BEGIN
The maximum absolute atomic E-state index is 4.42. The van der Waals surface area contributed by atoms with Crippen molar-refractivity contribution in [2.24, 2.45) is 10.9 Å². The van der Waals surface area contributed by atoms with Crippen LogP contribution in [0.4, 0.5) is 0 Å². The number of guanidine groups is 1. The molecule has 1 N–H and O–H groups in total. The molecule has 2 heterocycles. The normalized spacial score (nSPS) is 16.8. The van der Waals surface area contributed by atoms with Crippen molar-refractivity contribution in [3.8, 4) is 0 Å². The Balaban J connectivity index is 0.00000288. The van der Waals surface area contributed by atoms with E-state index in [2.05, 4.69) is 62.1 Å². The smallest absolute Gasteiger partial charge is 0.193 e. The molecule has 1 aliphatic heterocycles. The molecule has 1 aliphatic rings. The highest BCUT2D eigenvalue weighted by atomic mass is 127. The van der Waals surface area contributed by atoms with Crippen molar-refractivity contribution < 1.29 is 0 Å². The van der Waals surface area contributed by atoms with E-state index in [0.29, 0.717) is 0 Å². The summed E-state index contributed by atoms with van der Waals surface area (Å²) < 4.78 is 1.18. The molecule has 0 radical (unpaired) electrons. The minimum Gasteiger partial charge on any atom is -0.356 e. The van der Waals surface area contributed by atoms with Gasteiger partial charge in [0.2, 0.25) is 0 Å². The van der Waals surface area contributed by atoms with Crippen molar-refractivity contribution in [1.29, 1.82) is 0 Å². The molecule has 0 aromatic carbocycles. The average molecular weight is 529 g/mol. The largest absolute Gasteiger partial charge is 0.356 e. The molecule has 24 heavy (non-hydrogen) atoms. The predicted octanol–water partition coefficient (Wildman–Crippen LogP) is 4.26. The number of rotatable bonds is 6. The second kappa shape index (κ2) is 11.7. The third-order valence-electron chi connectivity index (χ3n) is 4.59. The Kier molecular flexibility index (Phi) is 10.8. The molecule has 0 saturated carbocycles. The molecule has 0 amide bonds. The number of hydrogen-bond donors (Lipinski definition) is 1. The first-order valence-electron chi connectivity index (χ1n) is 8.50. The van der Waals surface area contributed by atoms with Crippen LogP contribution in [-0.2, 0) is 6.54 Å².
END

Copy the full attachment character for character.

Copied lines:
The maximum absolute atomic E-state index is 4.42. The van der Waals surface area contributed by atoms with Crippen molar-refractivity contribution in [2.24, 2.45) is 10.9 Å². The van der Waals surface area contributed by atoms with Crippen LogP contribution in [0.4, 0.5) is 0 Å². The number of guanidine groups is 1. The molecule has 1 N–H and O–H groups in total. The molecule has 2 heterocycles. The normalized spacial score (nSPS) is 16.8. The van der Waals surface area contributed by atoms with Crippen molar-refractivity contribution in [3.8, 4) is 0 Å². The Balaban J connectivity index is 0.00000288. The van der Waals surface area contributed by atoms with E-state index in [2.05, 4.69) is 62.1 Å². The smallest absolute Gasteiger partial charge is 0.193 e. The molecule has 1 aliphatic heterocycles. The molecule has 1 aliphatic rings. The highest BCUT2D eigenvalue weighted by atomic mass is 127. The van der Waals surface area contributed by atoms with Crippen molar-refractivity contribution < 1.29 is 0 Å². The van der Waals surface area contributed by atoms with E-state index in [0.29, 0.717) is 0 Å². The summed E-state index contributed by atoms with van der Waals surface area (Å²) < 4.78 is 1.18. The molecule has 0 radical (unpaired) electrons. The minimum Gasteiger partial charge on any atom is -0.356 e. The van der Waals surface area contributed by atoms with Gasteiger partial charge in [0.2, 0.25) is 0 Å². The van der Waals surface area contributed by atoms with Crippen molar-refractivity contribution in [1.29, 1.82) is 0 Å². The molecule has 0 aromatic carbocycles. The average molecular weight is 529 g/mol. The largest absolute Gasteiger partial charge is 0.356 e. The molecule has 24 heavy (non-hydrogen) atoms. The predicted octanol–water partition coefficient (Wildman–Crippen LogP) is 4.26. The number of rotatable bonds is 6. The second kappa shape index (κ2) is 11.7. The third-order valence-electron chi connectivity index (χ3n) is 4.59. The Kier molecular flexibility index (Phi) is 10.8. The molecule has 0 saturated carbocycles. The molecule has 0 amide bonds. The number of hydrogen-bond donors (Lipinski definition) is 1. The first-order valence-electron chi connectivity index (χ1n) is 8.50. The van der Waals surface area contributed by atoms with Crippen LogP contribution in [-0.2, 0) is 6.54 Å².